At first glance, Cherie Priest's Boneshaker seems a genre lover's book. Nominated for both a Hugo and a Nebula, it blends alternate history with wonky steampunk and ravenous zombies. Such an odd combination reminded me of nothing more than one of my wife's favorite meals -- peanut butter, mayonnaise and pickles on two slices of fresh bread. In other words, it sounded like an odd taste that would only appeal to a narrow demographic. So it surprised me when the lover of strange sandwiches and literary romances in my household devoured Priest's novel whole.
Briar Wilkes' name has become a byword in Seattle and that's because she once went by a different moniker. The Civil War has stretched on for over 16 years, but no amount of bloodshed can erase what Briar's husband Leviticus Blue did to the city at the conflict's start. Commissioned by Russians to build a machine that could bore into Alaskan ice in search of gold, Letiticus created Dr. Blue's Incredible Bone-Shaking Drill Engine. The contraption worked, all right, only on its test run it barreled underneath Seattle's four largest banks, excavating their vaults -- and accidentally tapping a hidden reservoir of Blight gas. The vapors killed many, transformed others into ravening undead and forced the survivors to erect a 200-foot-high wall that stands to this very day. It's a wall that Briar's teenage son Ezekiel has just scuttled underneath in a vain hunt for the truth about his father's misdeeds. Now Briar must brave the Blight, shambling rotters and a cutthroat criminal underworld in order to save her only child.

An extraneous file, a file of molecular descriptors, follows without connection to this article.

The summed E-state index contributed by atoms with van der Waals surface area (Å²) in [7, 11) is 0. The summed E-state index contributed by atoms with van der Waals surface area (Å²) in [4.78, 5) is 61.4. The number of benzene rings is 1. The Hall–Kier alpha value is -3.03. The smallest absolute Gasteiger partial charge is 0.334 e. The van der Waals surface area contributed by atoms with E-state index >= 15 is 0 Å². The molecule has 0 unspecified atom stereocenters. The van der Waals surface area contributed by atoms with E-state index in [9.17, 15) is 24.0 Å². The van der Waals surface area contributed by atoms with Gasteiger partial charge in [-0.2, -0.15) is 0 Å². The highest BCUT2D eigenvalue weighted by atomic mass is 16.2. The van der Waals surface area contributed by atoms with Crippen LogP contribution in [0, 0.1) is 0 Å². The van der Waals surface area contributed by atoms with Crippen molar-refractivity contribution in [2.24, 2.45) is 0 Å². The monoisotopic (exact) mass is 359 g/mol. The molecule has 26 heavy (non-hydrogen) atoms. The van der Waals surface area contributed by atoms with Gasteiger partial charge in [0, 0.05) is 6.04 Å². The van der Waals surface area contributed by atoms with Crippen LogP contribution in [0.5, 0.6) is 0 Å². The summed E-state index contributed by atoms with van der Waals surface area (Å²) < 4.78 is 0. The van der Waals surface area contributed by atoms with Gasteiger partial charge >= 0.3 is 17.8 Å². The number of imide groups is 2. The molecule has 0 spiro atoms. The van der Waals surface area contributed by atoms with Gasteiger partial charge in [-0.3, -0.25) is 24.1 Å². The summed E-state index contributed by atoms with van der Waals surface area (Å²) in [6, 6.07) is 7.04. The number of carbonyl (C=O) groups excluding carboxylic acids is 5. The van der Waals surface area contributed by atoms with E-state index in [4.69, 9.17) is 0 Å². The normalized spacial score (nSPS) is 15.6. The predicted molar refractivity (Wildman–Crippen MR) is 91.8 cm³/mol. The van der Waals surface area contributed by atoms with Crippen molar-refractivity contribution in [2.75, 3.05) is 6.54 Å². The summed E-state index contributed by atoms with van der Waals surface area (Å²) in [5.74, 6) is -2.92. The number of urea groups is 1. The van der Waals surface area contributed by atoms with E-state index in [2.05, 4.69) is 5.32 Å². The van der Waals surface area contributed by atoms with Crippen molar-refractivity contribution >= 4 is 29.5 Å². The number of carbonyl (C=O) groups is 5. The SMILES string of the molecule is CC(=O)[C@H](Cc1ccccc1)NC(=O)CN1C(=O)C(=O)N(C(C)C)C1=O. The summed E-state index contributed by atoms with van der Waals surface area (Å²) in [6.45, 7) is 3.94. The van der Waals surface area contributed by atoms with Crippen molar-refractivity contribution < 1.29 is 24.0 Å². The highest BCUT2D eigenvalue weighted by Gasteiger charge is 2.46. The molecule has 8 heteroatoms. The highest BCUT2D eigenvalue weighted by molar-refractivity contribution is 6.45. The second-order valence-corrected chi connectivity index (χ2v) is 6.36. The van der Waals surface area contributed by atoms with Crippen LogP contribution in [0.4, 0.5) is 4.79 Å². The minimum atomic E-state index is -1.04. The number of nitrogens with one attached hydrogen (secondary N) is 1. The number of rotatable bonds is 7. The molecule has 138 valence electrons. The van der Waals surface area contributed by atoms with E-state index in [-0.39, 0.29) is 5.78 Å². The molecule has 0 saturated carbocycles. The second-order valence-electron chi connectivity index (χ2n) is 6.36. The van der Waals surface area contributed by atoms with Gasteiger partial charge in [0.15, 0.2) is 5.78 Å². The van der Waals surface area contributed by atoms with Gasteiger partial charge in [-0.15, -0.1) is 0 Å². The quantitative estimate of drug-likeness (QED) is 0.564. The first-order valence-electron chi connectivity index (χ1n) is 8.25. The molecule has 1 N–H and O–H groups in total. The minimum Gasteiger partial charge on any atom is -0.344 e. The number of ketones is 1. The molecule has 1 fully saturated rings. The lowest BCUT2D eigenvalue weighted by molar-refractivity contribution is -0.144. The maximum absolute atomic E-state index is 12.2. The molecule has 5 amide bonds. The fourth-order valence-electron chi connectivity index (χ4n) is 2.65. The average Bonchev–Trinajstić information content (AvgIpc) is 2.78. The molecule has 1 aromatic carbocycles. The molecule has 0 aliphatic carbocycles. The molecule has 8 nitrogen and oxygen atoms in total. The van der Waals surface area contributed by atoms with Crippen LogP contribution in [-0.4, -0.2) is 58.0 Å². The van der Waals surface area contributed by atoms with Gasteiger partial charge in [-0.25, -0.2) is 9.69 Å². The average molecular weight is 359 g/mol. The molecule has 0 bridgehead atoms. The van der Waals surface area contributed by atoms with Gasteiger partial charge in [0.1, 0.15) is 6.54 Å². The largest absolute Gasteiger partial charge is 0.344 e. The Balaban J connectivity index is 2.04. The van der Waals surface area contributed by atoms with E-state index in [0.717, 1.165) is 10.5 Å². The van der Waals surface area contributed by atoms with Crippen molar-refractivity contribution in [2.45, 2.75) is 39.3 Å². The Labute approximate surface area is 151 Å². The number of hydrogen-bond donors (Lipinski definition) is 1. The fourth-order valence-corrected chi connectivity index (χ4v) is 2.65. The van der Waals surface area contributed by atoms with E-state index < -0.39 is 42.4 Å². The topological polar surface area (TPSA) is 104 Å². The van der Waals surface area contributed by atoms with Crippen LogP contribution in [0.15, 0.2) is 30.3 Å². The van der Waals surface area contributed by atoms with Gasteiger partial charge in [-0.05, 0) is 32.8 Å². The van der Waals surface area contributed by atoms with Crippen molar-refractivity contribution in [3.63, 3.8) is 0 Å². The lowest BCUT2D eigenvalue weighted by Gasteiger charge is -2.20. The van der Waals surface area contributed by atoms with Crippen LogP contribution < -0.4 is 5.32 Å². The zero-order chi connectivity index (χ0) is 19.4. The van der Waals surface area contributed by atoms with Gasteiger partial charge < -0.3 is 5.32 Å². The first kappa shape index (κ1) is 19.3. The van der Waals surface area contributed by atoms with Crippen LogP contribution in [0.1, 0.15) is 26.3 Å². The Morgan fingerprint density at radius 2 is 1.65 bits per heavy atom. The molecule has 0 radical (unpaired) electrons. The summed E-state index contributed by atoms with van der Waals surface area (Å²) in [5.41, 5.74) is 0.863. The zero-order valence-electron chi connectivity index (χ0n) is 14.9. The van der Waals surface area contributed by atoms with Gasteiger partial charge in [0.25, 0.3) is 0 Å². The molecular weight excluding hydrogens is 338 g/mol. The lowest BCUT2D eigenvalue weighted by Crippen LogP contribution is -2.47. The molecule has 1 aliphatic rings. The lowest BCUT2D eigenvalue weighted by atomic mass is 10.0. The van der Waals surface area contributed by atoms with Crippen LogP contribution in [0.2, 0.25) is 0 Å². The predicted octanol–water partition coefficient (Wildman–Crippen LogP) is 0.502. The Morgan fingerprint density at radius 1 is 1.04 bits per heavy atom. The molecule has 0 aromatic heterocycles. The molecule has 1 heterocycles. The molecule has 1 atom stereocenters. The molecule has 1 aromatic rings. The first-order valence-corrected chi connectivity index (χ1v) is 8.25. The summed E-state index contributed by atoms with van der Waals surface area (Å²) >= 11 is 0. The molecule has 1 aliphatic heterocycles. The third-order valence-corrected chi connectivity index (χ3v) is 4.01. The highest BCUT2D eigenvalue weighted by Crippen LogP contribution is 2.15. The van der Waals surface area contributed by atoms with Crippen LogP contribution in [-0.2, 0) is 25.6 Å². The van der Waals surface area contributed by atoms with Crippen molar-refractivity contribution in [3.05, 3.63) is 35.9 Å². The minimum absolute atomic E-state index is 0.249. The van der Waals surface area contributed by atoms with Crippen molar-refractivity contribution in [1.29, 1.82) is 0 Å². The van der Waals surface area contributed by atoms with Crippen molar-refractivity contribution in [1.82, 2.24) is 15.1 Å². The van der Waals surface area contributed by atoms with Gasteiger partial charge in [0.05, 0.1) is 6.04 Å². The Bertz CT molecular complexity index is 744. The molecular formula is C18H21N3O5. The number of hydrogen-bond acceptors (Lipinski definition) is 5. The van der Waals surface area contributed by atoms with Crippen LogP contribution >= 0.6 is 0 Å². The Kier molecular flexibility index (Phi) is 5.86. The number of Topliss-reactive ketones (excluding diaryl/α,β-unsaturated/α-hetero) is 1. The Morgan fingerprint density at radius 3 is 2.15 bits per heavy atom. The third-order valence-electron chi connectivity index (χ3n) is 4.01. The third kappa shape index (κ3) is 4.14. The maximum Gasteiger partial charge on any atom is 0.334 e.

Boneshaker appears exotic at first glance, an unconventional spec-fic treat. That's why it surprised me that my wife (who generally dislikes science fiction and its ilk) enjoyed it. When I asked her why, she said, "Well, I don't know about all the strange stuff, but it reads to me like an adventure." She's right. Yes, Boneshaker has zombies and airships, but they duck behind the narrative curtain as often as they strut the stage. Much of the action centers instead on two people trying to overcome external challenges so they can be together, a summary that could serve as the skeleton for all sorts of stories. That may disappoint genre fans. Also, some breaks in point of view and plotting distract. (In an author's note, Priest writes, "Thank you for suspending your disbelief for a few hundred pages. I realize that the story is a bit of a twisted stretch.") But Boneshaker is a fun read even if it's not quite the steampunk magnum opus we might have come to expect.
(Picture: CC 2007 by JenWaller)